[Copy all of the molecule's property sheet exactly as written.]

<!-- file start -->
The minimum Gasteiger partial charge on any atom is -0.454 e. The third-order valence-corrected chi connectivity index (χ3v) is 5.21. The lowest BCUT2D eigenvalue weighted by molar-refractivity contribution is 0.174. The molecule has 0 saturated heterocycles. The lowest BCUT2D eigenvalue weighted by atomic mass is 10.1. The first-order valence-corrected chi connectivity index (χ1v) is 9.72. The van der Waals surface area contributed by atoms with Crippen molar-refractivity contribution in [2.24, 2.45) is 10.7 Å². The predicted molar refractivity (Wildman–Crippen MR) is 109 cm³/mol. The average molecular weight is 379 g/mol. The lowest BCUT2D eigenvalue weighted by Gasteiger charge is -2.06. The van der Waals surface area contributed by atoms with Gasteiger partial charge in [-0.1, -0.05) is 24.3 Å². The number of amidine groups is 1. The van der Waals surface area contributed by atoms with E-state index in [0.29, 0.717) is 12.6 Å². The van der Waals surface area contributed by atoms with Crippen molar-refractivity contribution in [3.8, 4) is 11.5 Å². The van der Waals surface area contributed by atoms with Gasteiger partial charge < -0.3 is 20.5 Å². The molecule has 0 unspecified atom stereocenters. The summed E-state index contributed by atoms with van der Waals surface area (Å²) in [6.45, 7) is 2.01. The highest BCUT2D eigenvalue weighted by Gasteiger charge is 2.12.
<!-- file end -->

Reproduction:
The minimum Gasteiger partial charge on any atom is -0.454 e. The third-order valence-corrected chi connectivity index (χ3v) is 5.21. The lowest BCUT2D eigenvalue weighted by molar-refractivity contribution is 0.174. The molecule has 0 saturated heterocycles. The lowest BCUT2D eigenvalue weighted by atomic mass is 10.1. The first-order valence-corrected chi connectivity index (χ1v) is 9.72. The van der Waals surface area contributed by atoms with Crippen molar-refractivity contribution in [2.24, 2.45) is 10.7 Å². The predicted molar refractivity (Wildman–Crippen MR) is 109 cm³/mol. The average molecular weight is 379 g/mol. The lowest BCUT2D eigenvalue weighted by Gasteiger charge is -2.06. The van der Waals surface area contributed by atoms with Gasteiger partial charge in [-0.1, -0.05) is 24.3 Å². The number of amidine groups is 1. The van der Waals surface area contributed by atoms with E-state index in [0.29, 0.717) is 12.6 Å². The van der Waals surface area contributed by atoms with Crippen molar-refractivity contribution in [3.8, 4) is 11.5 Å². The van der Waals surface area contributed by atoms with Gasteiger partial charge < -0.3 is 20.5 Å². The molecule has 0 unspecified atom stereocenters. The summed E-state index contributed by atoms with van der Waals surface area (Å²) in [6.45, 7) is 2.01. The highest BCUT2D eigenvalue weighted by Gasteiger charge is 2.12.